Monday, February 23, 2004

REVIEW: Daniel Kitson (Whelan's, Dublin)

Does the “underground” still exist? And more importantly, can you win a Perrier and still be “underground”? The questions seem to bother Daniel Kitson far more than they do his audience. The folks crammed into Whelan’s don’t appear to need any convincing that this shaggy comic, with his flat, thinning hair, thick glasses, stutter and unruly Emmerdale beard, is, in his own special way, keeping it real.

Despite an appearance that is anything but instantly seductive, Kitson’s comedy relies on the man’s charm, on his polished way of drawing the audience into the eccentric, deeply funny and all too recognisable world of his material.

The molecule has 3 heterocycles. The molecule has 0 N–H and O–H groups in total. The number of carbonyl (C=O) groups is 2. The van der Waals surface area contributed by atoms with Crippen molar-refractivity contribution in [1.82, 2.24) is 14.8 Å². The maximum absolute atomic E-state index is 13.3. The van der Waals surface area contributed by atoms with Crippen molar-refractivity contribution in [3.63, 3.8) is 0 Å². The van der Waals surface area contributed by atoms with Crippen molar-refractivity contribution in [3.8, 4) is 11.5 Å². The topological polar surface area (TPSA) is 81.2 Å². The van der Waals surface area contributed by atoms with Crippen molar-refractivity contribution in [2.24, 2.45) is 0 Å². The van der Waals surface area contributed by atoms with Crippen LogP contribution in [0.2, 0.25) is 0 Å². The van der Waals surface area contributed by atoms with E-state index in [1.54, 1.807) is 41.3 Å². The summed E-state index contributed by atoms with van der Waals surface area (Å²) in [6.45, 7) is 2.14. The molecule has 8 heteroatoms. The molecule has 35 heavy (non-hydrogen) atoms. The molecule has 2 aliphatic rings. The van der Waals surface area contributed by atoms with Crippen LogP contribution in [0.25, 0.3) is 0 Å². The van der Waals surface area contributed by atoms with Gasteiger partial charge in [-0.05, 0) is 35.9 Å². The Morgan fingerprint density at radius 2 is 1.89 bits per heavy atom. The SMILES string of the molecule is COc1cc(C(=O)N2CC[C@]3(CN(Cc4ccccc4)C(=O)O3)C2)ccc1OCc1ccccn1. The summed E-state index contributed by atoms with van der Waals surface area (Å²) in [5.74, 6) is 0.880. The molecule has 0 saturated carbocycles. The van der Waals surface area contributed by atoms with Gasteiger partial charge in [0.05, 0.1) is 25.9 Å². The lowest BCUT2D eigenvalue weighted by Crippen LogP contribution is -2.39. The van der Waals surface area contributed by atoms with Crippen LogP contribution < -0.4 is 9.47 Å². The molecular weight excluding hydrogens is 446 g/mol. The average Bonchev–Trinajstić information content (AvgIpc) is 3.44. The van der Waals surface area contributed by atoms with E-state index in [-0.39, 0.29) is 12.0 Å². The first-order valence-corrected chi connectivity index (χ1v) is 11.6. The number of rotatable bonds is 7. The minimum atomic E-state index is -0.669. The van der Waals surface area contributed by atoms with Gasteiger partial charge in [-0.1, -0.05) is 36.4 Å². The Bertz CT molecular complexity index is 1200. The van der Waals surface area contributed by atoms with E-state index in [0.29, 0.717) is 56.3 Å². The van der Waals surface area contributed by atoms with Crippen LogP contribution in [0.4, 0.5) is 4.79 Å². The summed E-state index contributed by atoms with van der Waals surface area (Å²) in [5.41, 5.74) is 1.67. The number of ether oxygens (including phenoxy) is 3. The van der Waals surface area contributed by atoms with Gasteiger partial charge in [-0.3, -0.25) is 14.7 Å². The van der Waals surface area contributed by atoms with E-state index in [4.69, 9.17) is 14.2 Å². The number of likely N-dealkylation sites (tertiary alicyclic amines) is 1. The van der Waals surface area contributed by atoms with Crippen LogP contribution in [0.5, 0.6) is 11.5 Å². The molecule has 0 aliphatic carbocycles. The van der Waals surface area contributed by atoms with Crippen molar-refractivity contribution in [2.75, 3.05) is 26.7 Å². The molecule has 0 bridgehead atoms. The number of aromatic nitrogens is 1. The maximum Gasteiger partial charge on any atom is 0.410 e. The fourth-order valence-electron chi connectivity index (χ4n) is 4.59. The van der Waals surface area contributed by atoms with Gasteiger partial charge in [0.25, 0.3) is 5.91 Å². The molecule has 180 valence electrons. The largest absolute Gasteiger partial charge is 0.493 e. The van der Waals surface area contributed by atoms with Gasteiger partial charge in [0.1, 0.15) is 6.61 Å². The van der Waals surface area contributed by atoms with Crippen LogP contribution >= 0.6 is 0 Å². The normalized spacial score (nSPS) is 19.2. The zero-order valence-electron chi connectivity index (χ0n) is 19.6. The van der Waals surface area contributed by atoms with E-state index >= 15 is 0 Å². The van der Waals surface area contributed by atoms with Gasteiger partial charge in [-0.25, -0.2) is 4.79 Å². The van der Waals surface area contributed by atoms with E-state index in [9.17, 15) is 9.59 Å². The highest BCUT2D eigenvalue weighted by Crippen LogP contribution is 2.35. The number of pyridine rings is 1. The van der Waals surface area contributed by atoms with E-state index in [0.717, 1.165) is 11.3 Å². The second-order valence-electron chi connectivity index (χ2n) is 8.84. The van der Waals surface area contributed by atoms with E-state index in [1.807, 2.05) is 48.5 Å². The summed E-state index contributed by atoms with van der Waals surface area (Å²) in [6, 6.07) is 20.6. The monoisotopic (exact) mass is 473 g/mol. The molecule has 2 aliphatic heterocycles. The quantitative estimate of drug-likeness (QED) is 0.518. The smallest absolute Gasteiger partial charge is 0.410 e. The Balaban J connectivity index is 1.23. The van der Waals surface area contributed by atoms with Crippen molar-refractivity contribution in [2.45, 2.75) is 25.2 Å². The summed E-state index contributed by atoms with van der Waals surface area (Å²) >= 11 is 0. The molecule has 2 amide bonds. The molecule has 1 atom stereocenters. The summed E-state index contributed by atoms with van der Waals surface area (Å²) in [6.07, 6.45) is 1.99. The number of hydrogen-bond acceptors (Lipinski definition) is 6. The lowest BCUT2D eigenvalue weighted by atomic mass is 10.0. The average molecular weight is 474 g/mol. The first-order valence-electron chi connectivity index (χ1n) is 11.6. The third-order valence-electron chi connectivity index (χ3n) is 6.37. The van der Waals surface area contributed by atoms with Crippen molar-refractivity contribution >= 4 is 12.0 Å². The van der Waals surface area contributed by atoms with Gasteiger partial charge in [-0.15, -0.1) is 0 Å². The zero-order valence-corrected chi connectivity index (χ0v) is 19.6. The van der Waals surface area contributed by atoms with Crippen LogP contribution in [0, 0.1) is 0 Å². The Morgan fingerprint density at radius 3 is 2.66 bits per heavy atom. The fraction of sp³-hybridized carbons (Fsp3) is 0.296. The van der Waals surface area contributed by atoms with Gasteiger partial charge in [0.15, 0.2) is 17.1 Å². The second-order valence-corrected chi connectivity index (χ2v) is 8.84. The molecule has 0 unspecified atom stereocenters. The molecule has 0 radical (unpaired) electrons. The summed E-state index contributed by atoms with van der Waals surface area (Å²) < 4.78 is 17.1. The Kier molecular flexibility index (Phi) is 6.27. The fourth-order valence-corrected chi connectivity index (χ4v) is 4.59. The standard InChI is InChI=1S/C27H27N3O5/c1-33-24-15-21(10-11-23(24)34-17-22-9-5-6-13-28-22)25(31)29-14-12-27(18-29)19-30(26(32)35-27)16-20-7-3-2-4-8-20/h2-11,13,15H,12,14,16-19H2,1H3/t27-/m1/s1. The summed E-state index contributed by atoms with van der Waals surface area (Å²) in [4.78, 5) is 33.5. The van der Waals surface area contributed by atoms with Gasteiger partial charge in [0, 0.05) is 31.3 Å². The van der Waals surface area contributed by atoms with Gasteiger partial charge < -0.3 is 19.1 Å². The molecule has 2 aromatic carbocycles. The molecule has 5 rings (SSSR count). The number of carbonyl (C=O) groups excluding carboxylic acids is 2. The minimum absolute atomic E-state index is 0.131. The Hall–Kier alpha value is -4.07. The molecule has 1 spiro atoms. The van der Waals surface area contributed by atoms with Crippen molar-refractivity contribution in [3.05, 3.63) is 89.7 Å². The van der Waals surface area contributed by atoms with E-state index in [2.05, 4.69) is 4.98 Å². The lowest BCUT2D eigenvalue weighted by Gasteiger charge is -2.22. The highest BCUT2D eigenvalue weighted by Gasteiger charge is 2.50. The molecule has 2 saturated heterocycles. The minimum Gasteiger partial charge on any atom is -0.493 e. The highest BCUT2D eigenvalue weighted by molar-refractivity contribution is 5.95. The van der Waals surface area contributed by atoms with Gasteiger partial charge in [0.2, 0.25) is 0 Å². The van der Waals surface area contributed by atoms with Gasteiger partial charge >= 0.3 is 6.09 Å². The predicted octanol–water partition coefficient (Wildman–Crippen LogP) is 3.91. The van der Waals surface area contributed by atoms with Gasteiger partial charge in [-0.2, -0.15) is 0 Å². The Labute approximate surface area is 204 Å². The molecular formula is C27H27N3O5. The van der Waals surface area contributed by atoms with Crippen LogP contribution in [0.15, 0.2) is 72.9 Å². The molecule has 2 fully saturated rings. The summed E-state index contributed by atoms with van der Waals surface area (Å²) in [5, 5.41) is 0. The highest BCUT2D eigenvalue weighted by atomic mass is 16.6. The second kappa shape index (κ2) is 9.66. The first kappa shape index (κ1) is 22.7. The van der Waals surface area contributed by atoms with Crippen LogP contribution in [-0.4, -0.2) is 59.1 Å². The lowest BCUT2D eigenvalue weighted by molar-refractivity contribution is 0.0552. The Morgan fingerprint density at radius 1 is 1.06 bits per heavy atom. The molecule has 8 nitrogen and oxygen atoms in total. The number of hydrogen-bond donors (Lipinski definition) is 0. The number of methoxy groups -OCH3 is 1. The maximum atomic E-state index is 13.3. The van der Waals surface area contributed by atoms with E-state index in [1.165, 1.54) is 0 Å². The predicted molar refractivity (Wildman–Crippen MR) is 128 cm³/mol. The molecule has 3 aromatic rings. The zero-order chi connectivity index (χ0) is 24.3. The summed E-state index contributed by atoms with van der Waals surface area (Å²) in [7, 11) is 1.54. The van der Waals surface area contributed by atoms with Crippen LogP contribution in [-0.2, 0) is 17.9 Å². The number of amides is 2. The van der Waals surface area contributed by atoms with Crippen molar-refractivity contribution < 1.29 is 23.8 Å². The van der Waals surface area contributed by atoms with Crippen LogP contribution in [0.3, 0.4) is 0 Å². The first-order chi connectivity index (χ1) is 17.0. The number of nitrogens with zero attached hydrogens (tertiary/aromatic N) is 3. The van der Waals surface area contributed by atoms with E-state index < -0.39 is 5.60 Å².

Kitson manages to bend every anecdote to reflect on a moral universe in which there are “clags” (a word coined by the comedian by amalgamating of two expletives, go on guess which two…) and “nice people” and precious little in between. The mix feels something like an English version of Taxi Driver, only played for laughs.

Whether recounting a run-in with a Hackney crack dealer, or an interview with Ned Sherrin, Kitson focuses on what happens when a soft, middle-class lad comes face to face with the hard, swearing, doorway-urinating metropolis.

It turns out to be a highly fertile area, one which remains consistently funny, while also -- with a craft that is nothing short of literary -- charting the darkest places of the modern city with bewildering poignancy.